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Pitching Sacred Harp music

Strikingly, pitchers at singing conventions generally do not use any mechanical aid, such as a pitch pipe or tuning fork, to help them find the right pitch.[6] (Such aids may be more common at small local singings.)[7]

How Sacred Harp pitchers (who generally do not possess perfect pitch) achieve their ends without mechanical help is not a fully understood question. It probably helps that pitchers typically know the songs very well, and that they have the opportunity to test out how a particular key “feels” when they sing the first note aloud. Sometimes a pitcher will try one opening note, find it unsatisfactory, then execute a glissando to a neighboring pitch.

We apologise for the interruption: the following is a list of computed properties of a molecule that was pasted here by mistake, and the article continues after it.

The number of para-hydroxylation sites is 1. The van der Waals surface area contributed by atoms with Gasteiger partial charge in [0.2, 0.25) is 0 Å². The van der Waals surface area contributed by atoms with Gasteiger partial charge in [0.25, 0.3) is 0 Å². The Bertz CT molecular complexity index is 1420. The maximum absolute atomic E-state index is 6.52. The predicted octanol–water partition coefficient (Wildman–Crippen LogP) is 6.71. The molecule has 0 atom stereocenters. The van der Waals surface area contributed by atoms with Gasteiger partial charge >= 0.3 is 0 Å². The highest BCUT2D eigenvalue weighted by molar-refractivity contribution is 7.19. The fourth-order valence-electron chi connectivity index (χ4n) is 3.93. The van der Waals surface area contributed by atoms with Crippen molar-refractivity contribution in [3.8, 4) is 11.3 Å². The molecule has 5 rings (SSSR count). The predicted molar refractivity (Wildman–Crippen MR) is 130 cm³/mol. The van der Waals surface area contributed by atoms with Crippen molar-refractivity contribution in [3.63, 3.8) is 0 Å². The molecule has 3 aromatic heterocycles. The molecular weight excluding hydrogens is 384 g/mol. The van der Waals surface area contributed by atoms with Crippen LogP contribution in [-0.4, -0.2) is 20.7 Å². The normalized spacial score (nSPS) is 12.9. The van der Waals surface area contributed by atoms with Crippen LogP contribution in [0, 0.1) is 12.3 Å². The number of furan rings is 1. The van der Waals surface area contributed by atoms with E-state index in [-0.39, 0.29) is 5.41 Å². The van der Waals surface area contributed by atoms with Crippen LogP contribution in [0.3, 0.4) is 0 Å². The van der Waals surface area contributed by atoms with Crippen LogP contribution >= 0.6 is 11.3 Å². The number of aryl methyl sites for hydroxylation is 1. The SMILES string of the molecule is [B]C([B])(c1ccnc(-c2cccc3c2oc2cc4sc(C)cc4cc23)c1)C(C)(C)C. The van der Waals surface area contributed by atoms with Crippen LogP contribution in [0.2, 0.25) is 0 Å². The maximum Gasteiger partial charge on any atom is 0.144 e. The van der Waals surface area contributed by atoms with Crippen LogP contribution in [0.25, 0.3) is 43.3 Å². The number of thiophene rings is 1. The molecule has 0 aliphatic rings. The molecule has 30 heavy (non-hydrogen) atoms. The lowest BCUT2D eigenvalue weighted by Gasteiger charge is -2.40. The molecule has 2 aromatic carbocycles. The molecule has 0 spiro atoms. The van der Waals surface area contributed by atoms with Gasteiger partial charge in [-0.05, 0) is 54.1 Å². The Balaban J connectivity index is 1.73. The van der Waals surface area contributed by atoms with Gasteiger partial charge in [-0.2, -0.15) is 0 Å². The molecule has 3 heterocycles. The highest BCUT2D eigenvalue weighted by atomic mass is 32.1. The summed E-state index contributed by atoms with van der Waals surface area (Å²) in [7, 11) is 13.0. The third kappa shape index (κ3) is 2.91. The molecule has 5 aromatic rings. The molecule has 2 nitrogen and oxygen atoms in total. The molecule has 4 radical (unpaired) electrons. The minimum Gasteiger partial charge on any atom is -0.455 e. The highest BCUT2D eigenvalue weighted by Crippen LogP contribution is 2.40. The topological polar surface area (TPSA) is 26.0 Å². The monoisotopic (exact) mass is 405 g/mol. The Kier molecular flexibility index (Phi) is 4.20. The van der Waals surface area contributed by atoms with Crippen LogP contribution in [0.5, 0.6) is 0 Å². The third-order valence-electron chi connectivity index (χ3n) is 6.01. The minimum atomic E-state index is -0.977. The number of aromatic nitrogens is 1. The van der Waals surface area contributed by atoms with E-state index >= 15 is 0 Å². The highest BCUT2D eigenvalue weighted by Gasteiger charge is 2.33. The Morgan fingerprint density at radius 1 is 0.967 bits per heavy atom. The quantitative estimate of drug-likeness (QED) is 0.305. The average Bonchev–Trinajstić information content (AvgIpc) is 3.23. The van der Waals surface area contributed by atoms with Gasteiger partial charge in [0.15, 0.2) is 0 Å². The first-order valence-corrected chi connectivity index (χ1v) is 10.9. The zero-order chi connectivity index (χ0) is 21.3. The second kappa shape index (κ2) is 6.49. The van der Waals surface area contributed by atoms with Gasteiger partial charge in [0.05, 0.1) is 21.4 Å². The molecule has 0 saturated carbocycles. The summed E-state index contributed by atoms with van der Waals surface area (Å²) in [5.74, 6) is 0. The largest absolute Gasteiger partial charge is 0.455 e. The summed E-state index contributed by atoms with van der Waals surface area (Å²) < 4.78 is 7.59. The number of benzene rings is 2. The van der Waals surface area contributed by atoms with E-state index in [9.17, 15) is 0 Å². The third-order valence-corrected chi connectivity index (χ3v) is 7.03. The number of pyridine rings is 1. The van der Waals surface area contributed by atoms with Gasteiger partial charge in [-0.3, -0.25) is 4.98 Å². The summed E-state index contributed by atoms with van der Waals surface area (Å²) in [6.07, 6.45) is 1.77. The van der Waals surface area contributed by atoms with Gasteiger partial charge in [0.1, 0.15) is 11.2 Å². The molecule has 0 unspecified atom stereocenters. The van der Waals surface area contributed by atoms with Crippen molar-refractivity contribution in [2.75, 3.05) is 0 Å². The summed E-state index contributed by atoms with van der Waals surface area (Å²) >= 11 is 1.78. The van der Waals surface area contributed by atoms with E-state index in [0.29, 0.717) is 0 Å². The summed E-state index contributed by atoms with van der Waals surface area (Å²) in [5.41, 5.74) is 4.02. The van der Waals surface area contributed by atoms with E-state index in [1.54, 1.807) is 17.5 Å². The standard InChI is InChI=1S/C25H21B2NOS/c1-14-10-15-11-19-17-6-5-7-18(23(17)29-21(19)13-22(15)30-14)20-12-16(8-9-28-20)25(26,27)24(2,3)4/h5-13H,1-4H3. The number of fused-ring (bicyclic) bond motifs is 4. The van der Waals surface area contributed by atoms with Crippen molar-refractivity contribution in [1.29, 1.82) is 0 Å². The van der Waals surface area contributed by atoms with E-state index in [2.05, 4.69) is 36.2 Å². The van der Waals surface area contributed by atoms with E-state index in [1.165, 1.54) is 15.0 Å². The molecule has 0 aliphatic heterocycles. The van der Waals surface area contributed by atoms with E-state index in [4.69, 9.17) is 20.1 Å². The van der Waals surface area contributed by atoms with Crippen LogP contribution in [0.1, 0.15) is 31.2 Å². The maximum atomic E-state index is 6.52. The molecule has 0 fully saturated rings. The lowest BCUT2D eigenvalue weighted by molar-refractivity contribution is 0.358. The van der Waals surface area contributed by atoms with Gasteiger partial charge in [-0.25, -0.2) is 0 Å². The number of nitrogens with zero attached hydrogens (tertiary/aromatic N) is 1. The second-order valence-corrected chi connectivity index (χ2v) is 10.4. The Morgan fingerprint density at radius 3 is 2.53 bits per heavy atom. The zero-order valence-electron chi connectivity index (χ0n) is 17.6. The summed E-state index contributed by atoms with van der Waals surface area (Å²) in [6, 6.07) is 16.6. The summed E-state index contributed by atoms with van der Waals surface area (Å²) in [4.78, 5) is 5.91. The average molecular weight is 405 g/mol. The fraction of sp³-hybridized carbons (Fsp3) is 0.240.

Cobb lists some ways in which pitchers make up for the lack of a pitch-giving device.[8] Some use their own voices as a kind of reference, for instance by knowing the lowest note they can comfortably sing. Others have a kind of “reference song”; a song so familiar that when they summon it to mind it is in the original key, which then can be used as a reference point.[9] For many singers, however, good pitching seems to be a purely intuitive activity, a skill they possess but cannot explain. One experienced pitcher told Cobb “it’s kind of like learning to fix an automobile–you just got to have a knack for it.”

Source: Pitching Sacred Harp music – Wikipedia


Dhwani & Nadas (Indian music)


Oral transmission of Sacred Harp music

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